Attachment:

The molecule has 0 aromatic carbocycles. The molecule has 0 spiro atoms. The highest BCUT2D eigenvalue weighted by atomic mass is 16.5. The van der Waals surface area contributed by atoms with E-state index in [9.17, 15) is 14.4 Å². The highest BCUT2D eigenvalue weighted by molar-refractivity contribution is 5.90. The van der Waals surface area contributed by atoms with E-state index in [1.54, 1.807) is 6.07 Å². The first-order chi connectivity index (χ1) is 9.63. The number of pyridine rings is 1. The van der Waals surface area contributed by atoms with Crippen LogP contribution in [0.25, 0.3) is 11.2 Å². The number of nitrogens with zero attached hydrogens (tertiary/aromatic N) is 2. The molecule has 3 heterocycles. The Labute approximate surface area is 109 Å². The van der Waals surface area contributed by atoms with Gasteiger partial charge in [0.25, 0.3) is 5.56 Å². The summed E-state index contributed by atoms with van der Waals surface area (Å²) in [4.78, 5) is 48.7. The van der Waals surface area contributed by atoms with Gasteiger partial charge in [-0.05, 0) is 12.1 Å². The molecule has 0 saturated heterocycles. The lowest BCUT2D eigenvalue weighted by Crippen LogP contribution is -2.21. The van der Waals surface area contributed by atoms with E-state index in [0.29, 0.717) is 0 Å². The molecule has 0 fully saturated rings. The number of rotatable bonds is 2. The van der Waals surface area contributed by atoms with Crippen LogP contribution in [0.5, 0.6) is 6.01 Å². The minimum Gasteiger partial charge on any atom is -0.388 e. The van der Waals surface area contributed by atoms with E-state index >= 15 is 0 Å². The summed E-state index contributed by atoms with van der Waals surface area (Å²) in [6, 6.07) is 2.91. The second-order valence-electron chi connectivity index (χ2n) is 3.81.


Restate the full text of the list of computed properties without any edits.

The molecule has 0 aromatic carbocycles. The molecule has 0 spiro atoms. The highest BCUT2D eigenvalue weighted by atomic mass is 16.5. The van der Waals surface area contributed by atoms with E-state index in [9.17, 15) is 14.4 Å². The highest BCUT2D eigenvalue weighted by molar-refractivity contribution is 5.90. The van der Waals surface area contributed by atoms with E-state index in [1.54, 1.807) is 6.07 Å². The first-order chi connectivity index (χ1) is 9.63. The number of pyridine rings is 1. The van der Waals surface area contributed by atoms with Crippen LogP contribution in [0.25, 0.3) is 11.2 Å². The number of nitrogens with zero attached hydrogens (tertiary/aromatic N) is 2. The molecule has 3 heterocycles. The Labute approximate surface area is 109 Å². The van der Waals surface area contributed by atoms with Gasteiger partial charge in [0.25, 0.3) is 5.56 Å². The summed E-state index contributed by atoms with van der Waals surface area (Å²) in [4.78, 5) is 48.7. The van der Waals surface area contributed by atoms with Gasteiger partial charge in [-0.05, 0) is 12.1 Å². The molecule has 0 saturated heterocycles. The lowest BCUT2D eigenvalue weighted by Crippen LogP contribution is -2.21. The van der Waals surface area contributed by atoms with E-state index in [0.29, 0.717) is 0 Å². The molecule has 0 fully saturated rings. The number of rotatable bonds is 2. The van der Waals surface area contributed by atoms with Crippen LogP contribution in [0.5, 0.6) is 6.01 Å². The minimum Gasteiger partial charge on any atom is -0.388 e. The van der Waals surface area contributed by atoms with E-state index >= 15 is 0 Å². The summed E-state index contributed by atoms with van der Waals surface area (Å²) in [6, 6.07) is 2.91. The second-order valence-electron chi connectivity index (χ2n) is 3.81.